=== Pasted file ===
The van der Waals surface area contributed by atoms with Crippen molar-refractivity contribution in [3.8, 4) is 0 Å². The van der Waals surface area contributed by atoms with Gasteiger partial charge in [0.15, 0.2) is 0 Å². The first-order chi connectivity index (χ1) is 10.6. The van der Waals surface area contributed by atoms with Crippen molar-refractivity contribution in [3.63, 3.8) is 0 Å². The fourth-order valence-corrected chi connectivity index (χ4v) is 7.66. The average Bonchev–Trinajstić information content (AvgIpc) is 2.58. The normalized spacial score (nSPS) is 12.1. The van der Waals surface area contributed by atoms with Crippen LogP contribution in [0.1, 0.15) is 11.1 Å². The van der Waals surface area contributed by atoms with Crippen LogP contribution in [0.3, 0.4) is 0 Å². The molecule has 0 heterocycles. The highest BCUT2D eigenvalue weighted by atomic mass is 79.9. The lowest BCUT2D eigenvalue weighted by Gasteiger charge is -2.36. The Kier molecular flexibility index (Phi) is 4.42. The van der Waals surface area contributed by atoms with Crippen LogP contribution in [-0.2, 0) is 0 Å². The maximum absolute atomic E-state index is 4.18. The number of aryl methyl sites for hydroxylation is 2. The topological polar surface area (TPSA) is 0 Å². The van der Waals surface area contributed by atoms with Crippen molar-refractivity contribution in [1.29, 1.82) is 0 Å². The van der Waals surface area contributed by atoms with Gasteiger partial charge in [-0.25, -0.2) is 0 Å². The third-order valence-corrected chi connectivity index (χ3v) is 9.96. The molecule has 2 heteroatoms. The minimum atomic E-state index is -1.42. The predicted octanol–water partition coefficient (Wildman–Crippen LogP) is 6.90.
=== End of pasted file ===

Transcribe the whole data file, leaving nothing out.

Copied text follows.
The van der Waals surface area contributed by atoms with Crippen molar-refractivity contribution in [3.8, 4) is 0 Å². The van der Waals surface area contributed by atoms with Gasteiger partial charge in [0.15, 0.2) is 0 Å². The first-order chi connectivity index (χ1) is 10.6. The van der Waals surface area contributed by atoms with Crippen molar-refractivity contribution in [3.63, 3.8) is 0 Å². The fourth-order valence-corrected chi connectivity index (χ4v) is 7.66. The average Bonchev–Trinajstić information content (AvgIpc) is 2.58. The normalized spacial score (nSPS) is 12.1. The van der Waals surface area contributed by atoms with Crippen LogP contribution in [0.1, 0.15) is 11.1 Å². The van der Waals surface area contributed by atoms with Crippen LogP contribution in [0.3, 0.4) is 0 Å². The molecule has 0 heterocycles. The highest BCUT2D eigenvalue weighted by atomic mass is 79.9. The lowest BCUT2D eigenvalue weighted by Gasteiger charge is -2.36. The Kier molecular flexibility index (Phi) is 4.42. The van der Waals surface area contributed by atoms with Crippen LogP contribution in [-0.2, 0) is 0 Å². The maximum absolute atomic E-state index is 4.18. The number of aryl methyl sites for hydroxylation is 2. The topological polar surface area (TPSA) is 0 Å². The van der Waals surface area contributed by atoms with Crippen molar-refractivity contribution in [1.29, 1.82) is 0 Å². The van der Waals surface area contributed by atoms with Gasteiger partial charge in [-0.25, -0.2) is 0 Å². The third-order valence-corrected chi connectivity index (χ3v) is 9.96. The molecule has 2 heteroatoms. The minimum atomic E-state index is -1.42. The predicted octanol–water partition coefficient (Wildman–Crippen LogP) is 6.90.